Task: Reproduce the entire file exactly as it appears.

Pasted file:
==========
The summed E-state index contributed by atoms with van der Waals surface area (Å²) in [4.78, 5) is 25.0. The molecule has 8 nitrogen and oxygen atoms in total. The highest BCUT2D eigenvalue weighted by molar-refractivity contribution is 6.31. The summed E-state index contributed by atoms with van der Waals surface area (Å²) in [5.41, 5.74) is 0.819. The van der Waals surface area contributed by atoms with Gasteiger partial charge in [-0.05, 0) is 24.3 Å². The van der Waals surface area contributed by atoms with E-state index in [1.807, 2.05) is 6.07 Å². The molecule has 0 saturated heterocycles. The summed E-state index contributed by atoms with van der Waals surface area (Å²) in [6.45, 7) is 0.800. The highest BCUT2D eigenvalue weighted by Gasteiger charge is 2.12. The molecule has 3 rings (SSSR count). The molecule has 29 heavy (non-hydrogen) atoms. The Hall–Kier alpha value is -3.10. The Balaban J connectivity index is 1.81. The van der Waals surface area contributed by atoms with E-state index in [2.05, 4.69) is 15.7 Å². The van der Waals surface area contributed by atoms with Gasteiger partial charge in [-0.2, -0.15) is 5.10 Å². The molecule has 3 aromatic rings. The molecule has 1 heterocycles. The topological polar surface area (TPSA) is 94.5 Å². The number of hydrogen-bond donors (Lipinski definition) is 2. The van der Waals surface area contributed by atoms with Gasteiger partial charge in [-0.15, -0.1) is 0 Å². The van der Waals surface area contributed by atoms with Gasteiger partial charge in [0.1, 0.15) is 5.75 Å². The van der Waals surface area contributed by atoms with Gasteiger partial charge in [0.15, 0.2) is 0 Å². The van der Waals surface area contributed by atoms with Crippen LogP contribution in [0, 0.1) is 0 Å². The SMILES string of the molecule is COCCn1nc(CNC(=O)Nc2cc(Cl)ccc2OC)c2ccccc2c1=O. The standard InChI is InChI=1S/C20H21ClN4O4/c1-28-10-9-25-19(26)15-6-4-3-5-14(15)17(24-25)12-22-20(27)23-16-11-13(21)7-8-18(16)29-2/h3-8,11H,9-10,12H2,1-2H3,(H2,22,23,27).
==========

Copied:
The summed E-state index contributed by atoms with van der Waals surface area (Å²) in [4.78, 5) is 25.0. The molecule has 8 nitrogen and oxygen atoms in total. The highest BCUT2D eigenvalue weighted by molar-refractivity contribution is 6.31. The summed E-state index contributed by atoms with van der Waals surface area (Å²) in [5.41, 5.74) is 0.819. The van der Waals surface area contributed by atoms with Gasteiger partial charge in [-0.05, 0) is 24.3 Å². The van der Waals surface area contributed by atoms with E-state index in [1.807, 2.05) is 6.07 Å². The molecule has 0 saturated heterocycles. The summed E-state index contributed by atoms with van der Waals surface area (Å²) in [6.45, 7) is 0.800. The highest BCUT2D eigenvalue weighted by Gasteiger charge is 2.12. The molecule has 3 rings (SSSR count). The molecule has 29 heavy (non-hydrogen) atoms. The Hall–Kier alpha value is -3.10. The Balaban J connectivity index is 1.81. The van der Waals surface area contributed by atoms with E-state index in [2.05, 4.69) is 15.7 Å². The van der Waals surface area contributed by atoms with Gasteiger partial charge in [-0.2, -0.15) is 5.10 Å². The molecule has 3 aromatic rings. The molecule has 1 heterocycles. The topological polar surface area (TPSA) is 94.5 Å². The number of hydrogen-bond donors (Lipinski definition) is 2. The van der Waals surface area contributed by atoms with Gasteiger partial charge in [-0.15, -0.1) is 0 Å². The van der Waals surface area contributed by atoms with Gasteiger partial charge in [0.1, 0.15) is 5.75 Å². The van der Waals surface area contributed by atoms with Gasteiger partial charge in [0.15, 0.2) is 0 Å². The van der Waals surface area contributed by atoms with Crippen LogP contribution in [0, 0.1) is 0 Å². The SMILES string of the molecule is COCCn1nc(CNC(=O)Nc2cc(Cl)ccc2OC)c2ccccc2c1=O. The standard InChI is InChI=1S/C20H21ClN4O4/c1-28-10-9-25-19(26)15-6-4-3-5-14(15)17(24-25)12-22-20(27)23-16-11-13(21)7-8-18(16)29-2/h3-8,11H,9-10,12H2,1-2H3,(H2,22,23,27).